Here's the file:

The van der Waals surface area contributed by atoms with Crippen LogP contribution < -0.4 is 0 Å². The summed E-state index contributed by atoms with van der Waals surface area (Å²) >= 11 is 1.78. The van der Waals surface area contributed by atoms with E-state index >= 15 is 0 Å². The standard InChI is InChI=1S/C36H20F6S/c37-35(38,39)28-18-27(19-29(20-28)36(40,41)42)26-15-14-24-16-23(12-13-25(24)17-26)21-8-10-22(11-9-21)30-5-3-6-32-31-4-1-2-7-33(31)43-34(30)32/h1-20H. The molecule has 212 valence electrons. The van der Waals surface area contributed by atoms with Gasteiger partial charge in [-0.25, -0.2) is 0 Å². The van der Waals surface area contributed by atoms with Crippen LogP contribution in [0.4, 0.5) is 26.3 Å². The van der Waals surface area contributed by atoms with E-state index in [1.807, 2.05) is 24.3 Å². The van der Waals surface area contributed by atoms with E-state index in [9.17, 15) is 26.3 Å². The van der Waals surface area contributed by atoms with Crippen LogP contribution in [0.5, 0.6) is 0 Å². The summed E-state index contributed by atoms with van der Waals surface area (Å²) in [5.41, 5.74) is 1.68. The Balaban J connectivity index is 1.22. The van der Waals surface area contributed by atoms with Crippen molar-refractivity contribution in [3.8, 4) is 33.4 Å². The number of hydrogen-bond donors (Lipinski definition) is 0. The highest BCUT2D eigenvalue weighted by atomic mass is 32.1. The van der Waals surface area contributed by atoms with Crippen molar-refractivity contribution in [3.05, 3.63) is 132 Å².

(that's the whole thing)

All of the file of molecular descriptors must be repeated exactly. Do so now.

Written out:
The van der Waals surface area contributed by atoms with Crippen LogP contribution < -0.4 is 0 Å². The summed E-state index contributed by atoms with van der Waals surface area (Å²) >= 11 is 1.78. The van der Waals surface area contributed by atoms with E-state index >= 15 is 0 Å². The standard InChI is InChI=1S/C36H20F6S/c37-35(38,39)28-18-27(19-29(20-28)36(40,41)42)26-15-14-24-16-23(12-13-25(24)17-26)21-8-10-22(11-9-21)30-5-3-6-32-31-4-1-2-7-33(31)43-34(30)32/h1-20H. The molecule has 212 valence electrons. The van der Waals surface area contributed by atoms with Gasteiger partial charge in [-0.25, -0.2) is 0 Å². The van der Waals surface area contributed by atoms with Crippen LogP contribution in [0.4, 0.5) is 26.3 Å². The van der Waals surface area contributed by atoms with E-state index in [1.807, 2.05) is 24.3 Å². The van der Waals surface area contributed by atoms with E-state index in [9.17, 15) is 26.3 Å². The van der Waals surface area contributed by atoms with Crippen LogP contribution in [0.5, 0.6) is 0 Å². The summed E-state index contributed by atoms with van der Waals surface area (Å²) in [5.41, 5.74) is 1.68. The Balaban J connectivity index is 1.22. The van der Waals surface area contributed by atoms with Crippen molar-refractivity contribution in [3.8, 4) is 33.4 Å². The number of hydrogen-bond donors (Lipinski definition) is 0. The highest BCUT2D eigenvalue weighted by atomic mass is 32.1. The van der Waals surface area contributed by atoms with Crippen molar-refractivity contribution in [3.05, 3.63) is 132 Å².